'Intent not to repay'


Q. I just separated from the military and have an outstanding loan. I recently mailed in the “intent not to repay” form. How long will it take for the Thrift Savings Plan to claim a taxable distribution and close out the loan? Also, if the entire sum of the loan was accrued in a tax-free combat zone, will they still tax the remaining balance?

A. I checked with the TSP, and it should take one to two weeks for TSP to declare a taxable distribution once it receives an “intent not to repay” notice. Only the outstanding loan principal and interest will be reported to the Internal Revenue Service as income. To the extent that the loan principal is attributable to combat-zone contributions, that portion is not taxable. However, the interest on the amount of the loan principal that is attributable to combat-zone contributions is taxable. Loans are distributed pro rata from taxable and nontaxable amounts. The only way that the entire sum of a loan could be attributed to combat-zone contributions is if the account balance consisted only of combat-zone contributions and no interest had accrued.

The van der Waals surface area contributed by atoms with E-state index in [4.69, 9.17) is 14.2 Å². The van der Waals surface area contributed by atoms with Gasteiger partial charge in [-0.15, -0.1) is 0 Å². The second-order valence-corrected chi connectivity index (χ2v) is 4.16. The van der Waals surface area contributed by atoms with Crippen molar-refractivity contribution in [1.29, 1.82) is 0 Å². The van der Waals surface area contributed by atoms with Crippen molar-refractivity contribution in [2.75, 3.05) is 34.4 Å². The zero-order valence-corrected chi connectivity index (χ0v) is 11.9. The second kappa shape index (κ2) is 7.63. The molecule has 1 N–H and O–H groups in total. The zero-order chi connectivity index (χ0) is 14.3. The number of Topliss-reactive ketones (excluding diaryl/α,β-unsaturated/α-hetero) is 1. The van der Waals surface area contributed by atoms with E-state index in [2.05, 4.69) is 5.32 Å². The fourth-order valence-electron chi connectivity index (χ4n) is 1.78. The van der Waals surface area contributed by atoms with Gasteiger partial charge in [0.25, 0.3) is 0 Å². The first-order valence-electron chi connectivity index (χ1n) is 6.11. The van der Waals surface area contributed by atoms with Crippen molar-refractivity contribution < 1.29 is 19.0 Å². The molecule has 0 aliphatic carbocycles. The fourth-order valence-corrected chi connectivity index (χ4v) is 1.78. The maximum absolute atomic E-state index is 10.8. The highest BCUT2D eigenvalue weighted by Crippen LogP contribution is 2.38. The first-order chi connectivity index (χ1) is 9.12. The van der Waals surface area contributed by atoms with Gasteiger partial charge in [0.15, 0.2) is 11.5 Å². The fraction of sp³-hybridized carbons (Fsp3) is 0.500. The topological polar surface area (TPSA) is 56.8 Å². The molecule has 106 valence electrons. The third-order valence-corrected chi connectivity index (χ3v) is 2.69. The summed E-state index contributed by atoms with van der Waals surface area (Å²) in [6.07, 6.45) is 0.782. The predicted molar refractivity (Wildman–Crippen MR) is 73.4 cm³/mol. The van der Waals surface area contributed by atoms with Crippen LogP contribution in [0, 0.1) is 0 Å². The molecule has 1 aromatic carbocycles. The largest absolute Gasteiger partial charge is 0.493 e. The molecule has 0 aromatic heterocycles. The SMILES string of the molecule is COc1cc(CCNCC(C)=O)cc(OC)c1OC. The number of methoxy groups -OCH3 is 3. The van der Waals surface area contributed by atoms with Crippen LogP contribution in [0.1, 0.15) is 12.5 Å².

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Mike Miles is a Certified Financial Planner licensee and principal adviser for Variplan LLC, an independent fiduciary in Vienna, Virginia. Email your financial questions to fedexperts@federaltimes.com and view his blog at money.federaltimes.com.

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